Lots of startups get stuck
before they get to Product-Market-Fit.
What would be the reasons?
Here are some, I see on a daily basis. They are related to issues with founders or market (in no particular order):
A: Work for a startup for a few years and learn.
A: Idea validation failure
A: If you are deep and know you are at the same league as in Steve Jobs, this makes sense
A: Spend month(s) on the problem and not on the solution.
A: Cocreate the product with a set of dedicated users or customers.
A: Co-create the product with friendly customers. At least 5 in enterprise and a group of 100+ in the consumer category.
A: Understand market sizing/TAM. If I have to guess, more than 50% fail here.
A: Understanding how angels and VCs think of categories and investment. U can always do frustrated tweets saying "VCs don't get it"...
A: Very common mistake. Spend 24 hours on Google and you will find every competitor. Benchmark them before you jump on your product.
A: Most of the founding team come together based on friendship rather than competency. In addition to friendship, there should be a massive respect for competency between each other.
A: It is a sin, in my opinion. Stupidity. Frustrating
More from Startups
Hint: it doesn’t start with a job board…
2/ Go to @crunchbase and set up a filter for the following:
1. Amount raised: $5M - $10M
2. Announced on: today - 3 days ago
3. Headquarters location: your preference
4. Investor Name: @Accel, @Greycroftvc, @Sequoia, @a16z etc...
It should look something like this.
3/ When a company raises money… they are going to use the capital to build out their team.
It isn’t rocket science!
4/ When successful venture firms with track records like, @Accel, @Greycroftvc, @Sequoia, @a16z sink money into a startup. Their chance of success increases astronomically.
5/ Filtering for recent fundraising allows you to get a pulse for when a company is going to add positions to their job board (if they haven’t already)
2/ “Being a VC” can mean a lot of different things, so it’s worth asking:
What actual activities do you want to do?
- Deep market analysis?
- Be in the flow of information and people?
- Make deals?
- Work closely w/ founders over time (e.g take board seats?)
- Manage capital?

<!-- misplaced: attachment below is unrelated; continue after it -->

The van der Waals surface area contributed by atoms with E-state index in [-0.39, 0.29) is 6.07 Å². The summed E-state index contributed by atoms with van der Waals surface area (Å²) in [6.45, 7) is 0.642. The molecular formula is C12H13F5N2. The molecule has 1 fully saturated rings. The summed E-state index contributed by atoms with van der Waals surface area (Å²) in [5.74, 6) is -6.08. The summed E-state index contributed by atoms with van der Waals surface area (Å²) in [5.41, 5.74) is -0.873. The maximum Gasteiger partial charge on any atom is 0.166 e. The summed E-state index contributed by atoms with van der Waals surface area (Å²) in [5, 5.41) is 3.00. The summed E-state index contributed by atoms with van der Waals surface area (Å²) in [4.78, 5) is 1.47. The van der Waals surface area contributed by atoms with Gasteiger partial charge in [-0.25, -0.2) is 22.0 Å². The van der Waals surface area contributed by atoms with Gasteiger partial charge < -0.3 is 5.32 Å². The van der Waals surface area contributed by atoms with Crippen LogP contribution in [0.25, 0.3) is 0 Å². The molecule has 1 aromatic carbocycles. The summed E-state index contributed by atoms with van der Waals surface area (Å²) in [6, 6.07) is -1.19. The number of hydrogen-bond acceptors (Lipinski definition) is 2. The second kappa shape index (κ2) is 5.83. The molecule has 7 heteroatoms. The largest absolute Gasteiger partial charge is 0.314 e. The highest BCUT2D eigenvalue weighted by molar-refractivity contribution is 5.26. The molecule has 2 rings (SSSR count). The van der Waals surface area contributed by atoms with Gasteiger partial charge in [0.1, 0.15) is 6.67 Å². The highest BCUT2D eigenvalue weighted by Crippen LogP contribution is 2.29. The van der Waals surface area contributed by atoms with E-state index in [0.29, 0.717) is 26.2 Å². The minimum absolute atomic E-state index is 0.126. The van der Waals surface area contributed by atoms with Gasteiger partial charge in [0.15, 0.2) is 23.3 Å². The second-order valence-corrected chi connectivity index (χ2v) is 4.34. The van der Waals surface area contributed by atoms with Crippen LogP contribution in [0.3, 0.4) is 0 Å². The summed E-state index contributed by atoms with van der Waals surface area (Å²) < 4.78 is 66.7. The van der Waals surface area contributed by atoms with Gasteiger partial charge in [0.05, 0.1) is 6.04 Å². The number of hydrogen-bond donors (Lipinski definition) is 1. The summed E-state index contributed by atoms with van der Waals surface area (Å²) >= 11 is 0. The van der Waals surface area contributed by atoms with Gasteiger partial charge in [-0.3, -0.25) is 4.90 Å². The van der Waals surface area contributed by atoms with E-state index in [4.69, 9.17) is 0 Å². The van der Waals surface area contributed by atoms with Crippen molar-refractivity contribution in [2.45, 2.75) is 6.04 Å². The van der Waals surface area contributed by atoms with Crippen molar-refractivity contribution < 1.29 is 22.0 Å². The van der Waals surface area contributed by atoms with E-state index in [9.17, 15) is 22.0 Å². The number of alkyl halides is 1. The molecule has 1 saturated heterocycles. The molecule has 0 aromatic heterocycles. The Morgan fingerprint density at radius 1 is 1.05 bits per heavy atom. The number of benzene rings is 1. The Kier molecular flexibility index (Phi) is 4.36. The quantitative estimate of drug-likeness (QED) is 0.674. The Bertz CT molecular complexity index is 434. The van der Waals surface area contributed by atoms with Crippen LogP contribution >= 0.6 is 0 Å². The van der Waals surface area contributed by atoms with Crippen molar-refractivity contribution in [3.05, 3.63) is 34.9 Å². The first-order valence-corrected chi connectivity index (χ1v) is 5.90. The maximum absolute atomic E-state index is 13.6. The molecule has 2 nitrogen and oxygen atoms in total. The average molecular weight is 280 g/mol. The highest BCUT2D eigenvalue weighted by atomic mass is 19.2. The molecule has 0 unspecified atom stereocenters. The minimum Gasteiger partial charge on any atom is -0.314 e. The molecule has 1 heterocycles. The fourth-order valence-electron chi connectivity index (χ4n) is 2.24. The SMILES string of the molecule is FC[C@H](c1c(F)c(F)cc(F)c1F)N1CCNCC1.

3/ It’s worth specifying what type of VC you might like to become — as there are different archetypes. E.g.
- Benchmark (Lead series A/B - couple investments a year)
- First Round (Lead seed rounds, partner w/ a few companies a year)
- SV Angel (Make lots of seed investments)
Expa - Incubate companies
YC / Village Global - Build a platform to help entrepreneurs at scale
Do you want to join a firm or start one? There’s a lot to consider.
Different paths will require different skillsets & sets of experiences.
5/ Since the person who wrote the email is a young person trying to break into VC by joining a firm (and who doesn’t want to start a company), I’ll tailor this tweet storm to that goal. There’s some overlap.
Thanks to @chamath for laying this out in Social Capital's 2018 annual letter.
I've always appreciated his outspokenness.
2/ The hardest thing for most startups today is the path to market: first finding product-market fit & a way to reach customers, then building a ruthless machine to acquire, monetize & retain them.
3/ Because of this, when the VC industry invests capital into fast growing startups today, the plurality (if not majority) of invested capital will go into user acquisition and ad spending, for better or worse— usually worse.
4/ Todays massive venture-backed advertising, sales, and user acquisition playbook has morphed into one that champions growth at any cost.
This is creating a big bill that will soon come due...
5/ Ad impressions and click-throughs are bid up to outrageous prices by startups flush with venture money, and prospective users demand more and more subsidized products to gain their initial attention.
You should probably consider starting something
Just listen to this:
You can start with the community
I’ve identified ~8000 communities that could be unbundled from Reddit
- They are thriving
- They could make you ~$1m/year of revenue
- You often need $400 max to build MVP to tap that untapped value
- It's fun
Sounds like a dream job to me
People in Silicon Valley don’t have an edge on you
SF held the monopoly on startups for decades. Now, being in SF doesn’t matter for 99% of businesses
Don’t let anyone tell you otherwise
The world is flat and is staying flat
Hell yeah. That feels good to say
You have 10x the amount of funding sources
You used to have to rely on VCs. Not anymore
To name a few:
- Fund via your community
- Fund via NFTs
- Fund via pre-sales
- Fund via tokens
- Fund via accelerators all over the world
All of a sudden, you have 10x the options
Niche businesses can be worth billions
People used to laugh at niche. Why “go small” when you could “go big”?
The way to go big right now IS to go small
Large tech companies can’t be everything to everyone
This is a thread about what happened, why and my emotions about it. For more detail:
Much of this I have never talked about.
2/ My goals: I hope it helps founders feel less lonely than I did. Little public content about the challenges of transitioning exists, but I longed for it. I’m not here to provide a playbook- just to share my experience. Hope it might build greater empathy.